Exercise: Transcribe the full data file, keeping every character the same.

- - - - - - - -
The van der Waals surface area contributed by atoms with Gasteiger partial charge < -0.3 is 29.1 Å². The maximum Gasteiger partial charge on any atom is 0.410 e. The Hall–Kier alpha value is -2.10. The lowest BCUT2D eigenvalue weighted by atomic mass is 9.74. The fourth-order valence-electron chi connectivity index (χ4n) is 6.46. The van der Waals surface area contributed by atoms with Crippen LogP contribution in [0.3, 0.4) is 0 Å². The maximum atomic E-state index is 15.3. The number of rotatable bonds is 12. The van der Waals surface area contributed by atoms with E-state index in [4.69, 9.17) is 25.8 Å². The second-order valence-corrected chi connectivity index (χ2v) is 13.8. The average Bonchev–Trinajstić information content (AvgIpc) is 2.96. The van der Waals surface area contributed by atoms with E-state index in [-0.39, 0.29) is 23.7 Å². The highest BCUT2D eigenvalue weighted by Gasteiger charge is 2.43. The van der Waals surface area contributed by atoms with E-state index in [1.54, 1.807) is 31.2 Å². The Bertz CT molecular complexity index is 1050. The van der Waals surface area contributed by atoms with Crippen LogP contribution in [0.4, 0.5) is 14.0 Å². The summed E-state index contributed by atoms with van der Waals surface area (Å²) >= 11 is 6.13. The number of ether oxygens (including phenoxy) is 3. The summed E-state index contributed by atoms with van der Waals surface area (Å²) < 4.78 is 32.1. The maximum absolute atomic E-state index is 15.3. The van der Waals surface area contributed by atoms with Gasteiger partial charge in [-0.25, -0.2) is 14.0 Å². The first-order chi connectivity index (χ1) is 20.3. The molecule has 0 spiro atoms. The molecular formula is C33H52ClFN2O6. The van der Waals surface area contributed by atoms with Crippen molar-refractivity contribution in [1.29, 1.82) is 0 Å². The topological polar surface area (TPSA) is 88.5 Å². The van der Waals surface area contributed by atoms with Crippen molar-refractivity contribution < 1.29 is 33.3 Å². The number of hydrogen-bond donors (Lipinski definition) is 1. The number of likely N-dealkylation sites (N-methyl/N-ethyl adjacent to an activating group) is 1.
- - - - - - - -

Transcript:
The van der Waals surface area contributed by atoms with Gasteiger partial charge < -0.3 is 29.1 Å². The maximum Gasteiger partial charge on any atom is 0.410 e. The Hall–Kier alpha value is -2.10. The lowest BCUT2D eigenvalue weighted by atomic mass is 9.74. The fourth-order valence-electron chi connectivity index (χ4n) is 6.46. The van der Waals surface area contributed by atoms with Crippen LogP contribution in [0.3, 0.4) is 0 Å². The maximum atomic E-state index is 15.3. The number of rotatable bonds is 12. The van der Waals surface area contributed by atoms with E-state index in [4.69, 9.17) is 25.8 Å². The second-order valence-corrected chi connectivity index (χ2v) is 13.8. The average Bonchev–Trinajstić information content (AvgIpc) is 2.96. The van der Waals surface area contributed by atoms with E-state index in [-0.39, 0.29) is 23.7 Å². The highest BCUT2D eigenvalue weighted by Gasteiger charge is 2.43. The van der Waals surface area contributed by atoms with E-state index in [1.54, 1.807) is 31.2 Å². The Bertz CT molecular complexity index is 1050. The van der Waals surface area contributed by atoms with Crippen LogP contribution in [0.4, 0.5) is 14.0 Å². The summed E-state index contributed by atoms with van der Waals surface area (Å²) >= 11 is 6.13. The number of ether oxygens (including phenoxy) is 3. The summed E-state index contributed by atoms with van der Waals surface area (Å²) < 4.78 is 32.1. The maximum absolute atomic E-state index is 15.3. The van der Waals surface area contributed by atoms with Gasteiger partial charge in [-0.25, -0.2) is 14.0 Å². The first-order chi connectivity index (χ1) is 20.3. The molecule has 0 spiro atoms. The molecular formula is C33H52ClFN2O6. The van der Waals surface area contributed by atoms with Crippen molar-refractivity contribution in [1.29, 1.82) is 0 Å². The topological polar surface area (TPSA) is 88.5 Å². The van der Waals surface area contributed by atoms with Crippen molar-refractivity contribution < 1.29 is 33.3 Å². The number of hydrogen-bond donors (Lipinski definition) is 1. The number of likely N-dealkylation sites (N-methyl/N-ethyl adjacent to an activating group) is 1.